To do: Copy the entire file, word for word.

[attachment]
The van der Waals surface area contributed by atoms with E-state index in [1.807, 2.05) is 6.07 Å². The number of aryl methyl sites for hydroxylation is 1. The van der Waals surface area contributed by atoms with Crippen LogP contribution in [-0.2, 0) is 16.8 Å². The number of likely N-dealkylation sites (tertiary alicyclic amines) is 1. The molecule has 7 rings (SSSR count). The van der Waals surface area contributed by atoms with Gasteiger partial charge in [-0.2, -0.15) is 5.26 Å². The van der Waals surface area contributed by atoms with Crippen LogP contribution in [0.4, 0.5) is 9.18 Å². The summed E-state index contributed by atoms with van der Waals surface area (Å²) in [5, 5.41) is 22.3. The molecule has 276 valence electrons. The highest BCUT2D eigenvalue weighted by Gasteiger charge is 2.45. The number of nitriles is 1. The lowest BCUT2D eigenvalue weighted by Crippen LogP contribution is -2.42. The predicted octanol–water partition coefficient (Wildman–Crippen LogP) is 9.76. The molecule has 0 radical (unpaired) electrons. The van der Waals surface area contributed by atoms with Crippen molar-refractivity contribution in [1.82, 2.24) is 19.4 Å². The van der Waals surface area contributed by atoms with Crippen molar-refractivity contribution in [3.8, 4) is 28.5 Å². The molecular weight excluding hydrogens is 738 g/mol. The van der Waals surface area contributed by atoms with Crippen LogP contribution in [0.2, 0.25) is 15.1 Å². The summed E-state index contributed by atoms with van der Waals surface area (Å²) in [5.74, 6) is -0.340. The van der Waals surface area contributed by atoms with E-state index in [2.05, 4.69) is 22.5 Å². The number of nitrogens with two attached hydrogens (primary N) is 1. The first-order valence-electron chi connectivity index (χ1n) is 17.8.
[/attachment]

The van der Waals surface area contributed by atoms with E-state index in [1.807, 2.05) is 6.07 Å². The number of aryl methyl sites for hydroxylation is 1. The van der Waals surface area contributed by atoms with Crippen LogP contribution in [-0.2, 0) is 16.8 Å². The number of likely N-dealkylation sites (tertiary alicyclic amines) is 1. The molecule has 7 rings (SSSR count). The van der Waals surface area contributed by atoms with Gasteiger partial charge in [-0.2, -0.15) is 5.26 Å². The van der Waals surface area contributed by atoms with Crippen LogP contribution in [0.4, 0.5) is 9.18 Å². The summed E-state index contributed by atoms with van der Waals surface area (Å²) in [5, 5.41) is 22.3. The molecule has 276 valence electrons. The highest BCUT2D eigenvalue weighted by Gasteiger charge is 2.45. The number of nitriles is 1. The lowest BCUT2D eigenvalue weighted by Crippen LogP contribution is -2.42. The predicted octanol–water partition coefficient (Wildman–Crippen LogP) is 9.76. The molecule has 0 radical (unpaired) electrons. The van der Waals surface area contributed by atoms with Crippen molar-refractivity contribution in [1.82, 2.24) is 19.4 Å². The van der Waals surface area contributed by atoms with Crippen molar-refractivity contribution in [3.8, 4) is 28.5 Å². The molecular weight excluding hydrogens is 738 g/mol. The van der Waals surface area contributed by atoms with Crippen LogP contribution in [0.2, 0.25) is 15.1 Å². The summed E-state index contributed by atoms with van der Waals surface area (Å²) in [5.74, 6) is -0.340. The van der Waals surface area contributed by atoms with E-state index in [2.05, 4.69) is 22.5 Å². The number of nitrogens with two attached hydrogens (primary N) is 1. The first-order valence-electron chi connectivity index (χ1n) is 17.8.